Ride the Lightning
Cybersecurity and Future of Law Practice Blog
by Sharon D. Nelson Esq., President of Sensei Enterprises, Inc.
Russians Say They Shut Down REvil at the Request of the U.S.
January 18, 2022
Bleeping Computer reported on January 14 that the Federal Security Service (FSB) of the Russian Federation claimed they shut down the REvil ransomware gang after U.S. authorities reported on the leader.
Following police raids at 25 addresses, 14 members of the gang were arrested.
The FSB said: “The basis for the search activities was the appeal of the competent US authorities, who reported on the leader of the criminal community and his involvement in encroachments on the information resources of foreign high-tech companies by introducing malicious software, encrypting information and extorting money for its decryption.”
Russian authorities confiscated cryptocurrency and fiat money as follows:
- More than 426 million rubles (approximately $5.5 million)
- 600 thousand US dollars
- 500 thousand euros (approximately $570,000)
Russian authorities also confiscated 20 luxury cars purchased with money obtained from cyberattacks, computer equipment and cryptocurrency wallets used to develop and maintain the RaaS operation.
The FSB said that it was able to identify all members of the REvil gang, documented their illegal activities, and establish their participation in “illegal circulation of means of payment.”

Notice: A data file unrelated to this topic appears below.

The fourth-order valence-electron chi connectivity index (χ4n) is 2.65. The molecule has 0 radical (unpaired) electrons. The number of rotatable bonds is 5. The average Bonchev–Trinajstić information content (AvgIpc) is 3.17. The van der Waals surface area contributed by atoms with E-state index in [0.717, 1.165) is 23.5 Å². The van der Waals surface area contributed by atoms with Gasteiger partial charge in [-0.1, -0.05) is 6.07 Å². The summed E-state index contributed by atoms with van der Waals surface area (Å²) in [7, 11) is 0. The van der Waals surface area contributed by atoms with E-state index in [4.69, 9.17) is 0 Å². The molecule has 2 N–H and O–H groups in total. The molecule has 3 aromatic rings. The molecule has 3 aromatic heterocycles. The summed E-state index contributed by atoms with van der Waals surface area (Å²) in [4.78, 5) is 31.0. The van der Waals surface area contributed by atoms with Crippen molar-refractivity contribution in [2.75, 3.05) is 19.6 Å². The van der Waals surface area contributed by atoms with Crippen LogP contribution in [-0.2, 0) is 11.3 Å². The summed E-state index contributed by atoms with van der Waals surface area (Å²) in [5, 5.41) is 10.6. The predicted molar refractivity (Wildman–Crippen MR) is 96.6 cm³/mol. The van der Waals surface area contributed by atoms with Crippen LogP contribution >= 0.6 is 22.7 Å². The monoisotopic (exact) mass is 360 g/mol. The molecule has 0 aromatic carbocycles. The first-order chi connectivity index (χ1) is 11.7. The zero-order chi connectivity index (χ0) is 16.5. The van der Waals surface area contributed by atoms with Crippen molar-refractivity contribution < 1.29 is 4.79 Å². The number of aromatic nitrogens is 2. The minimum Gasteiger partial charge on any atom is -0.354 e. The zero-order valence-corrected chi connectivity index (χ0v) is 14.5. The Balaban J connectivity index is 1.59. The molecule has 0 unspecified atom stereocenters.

It also said: “As a result of the joint actions of the FSB and the Ministry of Internal Affairs of Russia, the organized criminal community ceased to exist, the information infrastructure used for criminal purposes was neutralized.”
In a single year, the gang claimed profits in excess of $100 million.
REvil’s most publicized gambit was the Kaseya supply-chain attack that crippled approximately 1,500 businesses globally. The ransom demand to decrypt all organizations was $70 million in Bitcoin.
This attack prompted a firm response from the U.S., with President Biden asking President Putin to take action against cybercriminals residing in Russia or face the U.S. taking action on its own.
After the Kaseya attack, the REvil operation disappeared and then resumed operations two months later. The operators did not know was that law enforcement had breached their servers before the hiatus. When they restored the systems from backups, the gang members also restored machines controlled by law enforcement.
KrebsonSecurity also has a post on this story. Krebs believes, as I do, that the sudden cooperation of the Russians may be related to tensions over the Ukraine, where 100,000 Russian troops are now stationed. For years, the Russians left ransomware gang untouched, so the sudden cooperation may be a diplomatic act as the U.S. and Russia are at odds over the Russia’s military threat to the Ukraine.
Sharon D. Nelson, Esq., President, Sensei Enterprises, Inc.
3975 University Drive, Suite 225, Fairfax, VA 22030
Email: Phone: 703-359-0700
Digital Forensics/Cybersecurity/Information Technology